Last night my husband and I enjoyed a spontaneous “date night” adventure. The day had been a little emotional for me – we’d attended a family function for my relatives and I’ve been struggling with some tension there (see: No One’s Favourite). We decided the remedy was to shift gears with a night out. We wanted to hear some live music and I was willing to endure the bar scene if necessary. We checked our small town’s event listings and found the perfect venue – the local folk club.
It’s been a few years since I’d been to the folk club, which is understandable since it’s only open one or two nights per month. I’d played there twice myself, on open mic nights, and enjoyed the seniors-centre-meets-church-basement atmosphere. The tables and seats are mismatched and practical, the bathrooms are hobbled together, the bar serves canned drinks and popcorn. The stage is low and close to the attentive audience, and the sound equipment is excellent and well manned. Nothing else matters more to a performer.
Within moments someone approached me who remembered my last performance. “Are you still playing?” he asked; a question I hate because the true answer is ‘no’. I have two small charity gigs over the summer and that’s it. My voice is out of shape, my daily rehearsals have dwindled to weekly efforts at most, and even my guitar-player calluses have disappeared. I just don’t have the heart for it right now. I gave my standard answer, “I’m writing my next album so I haven’t been on stage much.”
I continued to chat with a few more musicians and the familiarity felt as warm as a hug. It’s an older crowd; an eclectic, welcoming mix. I was misfit there myself with my stylish clothes and highlighted hair – my identity defined by a magazine and purchased at a mall. Compared to the folksy vests and hats, the grey haired fellow in the sun dress, and the mom jeans everywhere, I felt silly in designer jeans and heels but knew I was accepted anyway.
We picked up our drinks from the cash bar at the back of the room – a paneled affair like that which might have graced your grandmother’s basement circa 1969. “What do you have without alcohol?” my husband asks on my behalf. The volunteer bartender’s eyebrows fly up as he thinks for a moment. “We got some kinda fake beer but in all my years I’ve never sold one. I don’t even know if they’re good anymore.” “I’ll take it,” I say. It’s fine and somehow suits the room and my mood.
It felt wonderful sitting in the darkened room, surrounded by others who love music more than they love fashion, status, alcohol, or being noticed. It was a comfort to watch someone else on stage and not wish it could be me — performers often spend so much time working on their act and trying to book gigs that it can be torture for them to sit in an audience instead of being on stage themselves. I confess I’ve often felt this myself and I was pleased to be free of it.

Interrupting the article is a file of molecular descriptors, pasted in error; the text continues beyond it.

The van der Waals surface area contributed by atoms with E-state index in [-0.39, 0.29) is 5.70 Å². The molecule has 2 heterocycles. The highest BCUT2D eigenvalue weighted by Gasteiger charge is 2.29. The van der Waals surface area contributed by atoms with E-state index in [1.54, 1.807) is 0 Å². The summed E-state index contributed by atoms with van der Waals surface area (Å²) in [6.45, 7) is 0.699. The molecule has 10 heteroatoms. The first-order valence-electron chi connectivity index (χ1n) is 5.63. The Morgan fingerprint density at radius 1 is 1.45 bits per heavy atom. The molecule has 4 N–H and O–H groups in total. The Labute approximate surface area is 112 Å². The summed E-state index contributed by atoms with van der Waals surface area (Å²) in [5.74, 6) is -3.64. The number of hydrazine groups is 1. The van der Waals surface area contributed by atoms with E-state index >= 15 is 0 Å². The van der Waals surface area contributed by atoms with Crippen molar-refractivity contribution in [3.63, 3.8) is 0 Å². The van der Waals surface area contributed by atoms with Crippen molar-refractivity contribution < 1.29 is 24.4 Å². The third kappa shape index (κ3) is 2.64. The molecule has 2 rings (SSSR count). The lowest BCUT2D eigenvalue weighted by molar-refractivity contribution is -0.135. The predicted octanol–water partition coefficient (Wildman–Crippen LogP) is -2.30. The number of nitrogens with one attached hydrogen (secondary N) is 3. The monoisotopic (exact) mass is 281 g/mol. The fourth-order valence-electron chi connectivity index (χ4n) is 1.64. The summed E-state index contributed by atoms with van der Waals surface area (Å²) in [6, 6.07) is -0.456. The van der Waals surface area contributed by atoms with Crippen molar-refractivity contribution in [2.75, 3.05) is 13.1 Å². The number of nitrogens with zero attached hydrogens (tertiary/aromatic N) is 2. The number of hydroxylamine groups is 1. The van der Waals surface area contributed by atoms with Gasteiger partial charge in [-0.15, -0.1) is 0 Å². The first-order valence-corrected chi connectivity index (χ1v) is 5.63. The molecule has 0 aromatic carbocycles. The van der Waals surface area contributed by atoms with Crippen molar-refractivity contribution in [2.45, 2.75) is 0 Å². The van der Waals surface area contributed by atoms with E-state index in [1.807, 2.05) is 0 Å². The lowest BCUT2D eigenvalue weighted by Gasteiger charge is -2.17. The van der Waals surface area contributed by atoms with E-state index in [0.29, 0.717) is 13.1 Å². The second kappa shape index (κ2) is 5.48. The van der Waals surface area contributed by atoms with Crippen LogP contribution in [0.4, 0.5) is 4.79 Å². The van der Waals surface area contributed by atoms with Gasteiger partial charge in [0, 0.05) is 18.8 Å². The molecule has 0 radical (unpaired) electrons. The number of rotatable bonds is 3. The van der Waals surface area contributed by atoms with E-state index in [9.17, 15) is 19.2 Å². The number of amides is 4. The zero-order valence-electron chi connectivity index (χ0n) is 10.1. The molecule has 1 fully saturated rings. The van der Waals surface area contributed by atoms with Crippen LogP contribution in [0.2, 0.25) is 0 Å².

Our good friends had invited us to come by their home for drinks and snacks later in the evening. We left the club and stopped to pick up a bottle of Perrier for me. My friend knows I have stopped drinking (in fact, she was the one who I first opened up to, the first who said, “you’re right, you need to quit”) but I haven’t told her husband yet. It just hasn’t come up and the longer I wait to tell people the less I feel I need to. It just is what it is. I drank my Perrier, they all enjoyed their cocktails, and we stood in the kitchen for hours laughing, talking, and enjoying each other’s company. Four friends. Good times. Nothing’s changed.
Well, something has changed. We didn’t have t take a cab home. I didn’t have to find a way back over the next day to pick up my car. I didn’t wake up worrying if I’d made an ass of myself. I didn’t berate myself for drinking too much, or promise myself I would change.
Instead I drove home, sober and still chuckling over the jokes and conversations. My friend had told a hilarious story about quitting smoking as an anniversary gift for her (now ex-) husband and being so twitchy as a result that she screamed at him for not appreciating it enough and tore up the anniversary card. We had laughed until we cried trying to determine which musician I physically resemble most: Steven Tyler or Shania Twain. We had (literally) wrestled for position around the platter of nachos that we inhaled somewhere around midnight, and when we left it was with laughter and jokes following us out the door and all the way to our car.
I’d had fun, and so had everyone else. I’d been fun! I’d been funny! I’d been sober and still made others laugh – something I’d forgotten was possible. The lack of alcohol was a sidebar, a footnote. Resistance was not the axis of my thoughts.
This morning as my husband and I spend a lazy Sunday morning drinking coffee in bed, two sleeping pups cuddled between us while he reads his book and I write about my new life, I realize that I am feeling less fear. I can cast my gaze a little further into the future and feel confident that my life will continue without alcohol. I surprise myself by looking forward to summer getaways and other events. Through reading other’s blogs and connecting online with sobriety supporters I have learned to focus on the present, that there is danger in looking forward or backwards. So I use this new feeling, this freedom of fear, to live confidently in each moment without anxiety.
Before I left the folk club last night, I handed in a volunteer form. I’d never offered to help out with the club before because my only focus had been in getting on the stage. Last night left me wanting more of the camaraderie behind the scenes so I checked the boxes that appealed to me: “I am willing to help out with….set up/take down (yes); concession sales (yes); ticket sales (yes)…”
And then, after some thought, I considered the last box as well: performing.